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As we explored two weeks ago, the battle for Times Square was long and messy. On February 24, 1998, the Giuliani administration won a major legal battle when the New York Court of Appeals ruled that the City had legally re-zoned Times Square, a seeming death knell for the local adult entertainment industry.
One of the initiatives Rudy Giuliani is most known for is turning Times Square, a neighborhood that was awash in porn shops, strip clubs, and thinly disguised brothels, into a Disneyfied tourist destination. In 1995, the New York City Council amended the City’s Zoning Resolution, banning “adult” entertainment and businesses in certain commercial districts.
Birdman, the 2015 Best Picture Academy Award winner was shot in New York City, telling the story of a washed up superhero actor played by Michael Keaton, looking to make his comeback in a play he has written, directed and starred in based on Raymond Carver’s short story, “What We Talk About When We Talk About Love.” Throughout the film, he is haunted by the voice of Birdman, the superhero that made him famous. Though the film appears to be one single long, tracking shot, director Alejandro González Iñárritu and cinematographer Emmanuel “Chivo” Lubezki cleverly and skillfully wove together long filming segments, the longest at 15 minutes, most around 10 minutes. Here are the locations used in the film, all around New York City’s Theater District and Times Square:
Few conversations about New York City spark more heated debate than the redevelopment of Times Square. For some, it symbolized the end of New York City’s soul as we know it, the beginning of a corporate, stale, Disneyfied city. For others, it was a rebirth, a defiant reversal of a downward spiral that had unleashed crime and middle-class flight throughout the five boroughs. On February 11, 1981, when the 42nd Street Development Project announced its plan.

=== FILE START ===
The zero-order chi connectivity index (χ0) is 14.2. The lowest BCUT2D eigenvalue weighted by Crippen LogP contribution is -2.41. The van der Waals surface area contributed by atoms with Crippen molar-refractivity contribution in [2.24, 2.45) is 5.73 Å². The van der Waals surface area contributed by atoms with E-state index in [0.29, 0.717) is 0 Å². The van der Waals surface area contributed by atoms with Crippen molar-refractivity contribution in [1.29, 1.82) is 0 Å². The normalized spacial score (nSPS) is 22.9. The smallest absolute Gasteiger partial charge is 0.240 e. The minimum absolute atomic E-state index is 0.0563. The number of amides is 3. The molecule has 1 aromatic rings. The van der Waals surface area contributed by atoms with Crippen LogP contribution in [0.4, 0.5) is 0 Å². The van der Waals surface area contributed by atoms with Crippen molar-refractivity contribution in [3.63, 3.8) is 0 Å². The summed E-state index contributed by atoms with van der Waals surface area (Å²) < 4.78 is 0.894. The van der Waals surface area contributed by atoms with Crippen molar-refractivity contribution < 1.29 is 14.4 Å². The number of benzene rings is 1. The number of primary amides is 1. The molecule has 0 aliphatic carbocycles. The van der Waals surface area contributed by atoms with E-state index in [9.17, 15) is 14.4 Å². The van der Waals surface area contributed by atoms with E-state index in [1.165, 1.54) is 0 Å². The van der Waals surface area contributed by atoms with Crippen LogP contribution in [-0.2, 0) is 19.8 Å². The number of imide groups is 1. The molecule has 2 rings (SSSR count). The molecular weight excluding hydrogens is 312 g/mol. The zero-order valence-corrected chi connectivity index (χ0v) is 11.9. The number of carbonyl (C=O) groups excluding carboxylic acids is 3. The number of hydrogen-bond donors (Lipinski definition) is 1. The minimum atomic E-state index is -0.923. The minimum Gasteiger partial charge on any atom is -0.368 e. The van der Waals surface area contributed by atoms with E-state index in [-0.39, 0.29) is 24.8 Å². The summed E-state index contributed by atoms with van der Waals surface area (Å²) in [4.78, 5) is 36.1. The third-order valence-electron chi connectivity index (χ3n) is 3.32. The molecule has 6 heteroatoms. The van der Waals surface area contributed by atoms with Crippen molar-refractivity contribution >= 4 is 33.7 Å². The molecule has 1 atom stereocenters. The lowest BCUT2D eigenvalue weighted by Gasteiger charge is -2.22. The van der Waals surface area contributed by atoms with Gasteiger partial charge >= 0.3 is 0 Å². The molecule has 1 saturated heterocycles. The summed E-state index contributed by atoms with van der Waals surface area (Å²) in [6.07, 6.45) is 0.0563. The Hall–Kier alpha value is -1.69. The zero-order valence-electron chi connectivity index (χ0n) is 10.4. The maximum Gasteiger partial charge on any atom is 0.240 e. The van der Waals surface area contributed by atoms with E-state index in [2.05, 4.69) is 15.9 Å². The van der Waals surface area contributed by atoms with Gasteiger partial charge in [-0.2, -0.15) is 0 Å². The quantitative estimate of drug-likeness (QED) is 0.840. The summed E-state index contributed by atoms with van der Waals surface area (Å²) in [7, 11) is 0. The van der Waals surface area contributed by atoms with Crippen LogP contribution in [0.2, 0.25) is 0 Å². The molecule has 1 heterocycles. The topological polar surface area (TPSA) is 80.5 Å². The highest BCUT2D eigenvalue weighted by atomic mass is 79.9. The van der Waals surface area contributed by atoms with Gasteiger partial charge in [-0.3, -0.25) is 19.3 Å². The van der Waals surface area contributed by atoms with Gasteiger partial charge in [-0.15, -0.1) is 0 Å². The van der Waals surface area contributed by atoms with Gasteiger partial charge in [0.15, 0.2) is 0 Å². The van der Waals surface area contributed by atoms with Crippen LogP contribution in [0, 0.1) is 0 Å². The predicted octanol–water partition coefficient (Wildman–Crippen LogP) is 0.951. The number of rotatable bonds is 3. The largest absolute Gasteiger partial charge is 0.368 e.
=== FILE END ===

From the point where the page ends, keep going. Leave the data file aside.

The story of the two men who first opened the Cafe’ Edison and the hotel in Times Square is the stuff Broadway plays are written about. Cafe’ Edison’s Harry Edelstein and the Edison Hotel’s original owner, Ulo Barad, met in Warsaw–both survivors of the Holocaust. The rental agreement between the two men for the cafe consisted of a handshake between two good friends. The cafe’ never had a real lease. Although the cafe’ and hotel are still in the hands of the same two families, that relationship came to an end this past weekend.
William Shakespeare is not only one of the most widely read English authors, but also one of the most easily recognizable, with his beard, mustache, and oblong shaped head. As a result, he has been commemorated and memorialized throughout New York City. Below, we explore some of those many places where you can find references to the Bard of Stratford-Upon-Avon.
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Times Square, then Long Acre Square.
We’ve been doing a bit of research about Times Square these days, in a forthcoming book about the history of Broadway that we’re working on. The Library of Congress has as great repository of vintage photographs and we’d thought we’d share the striking evolution of Times Square from 1898 to today.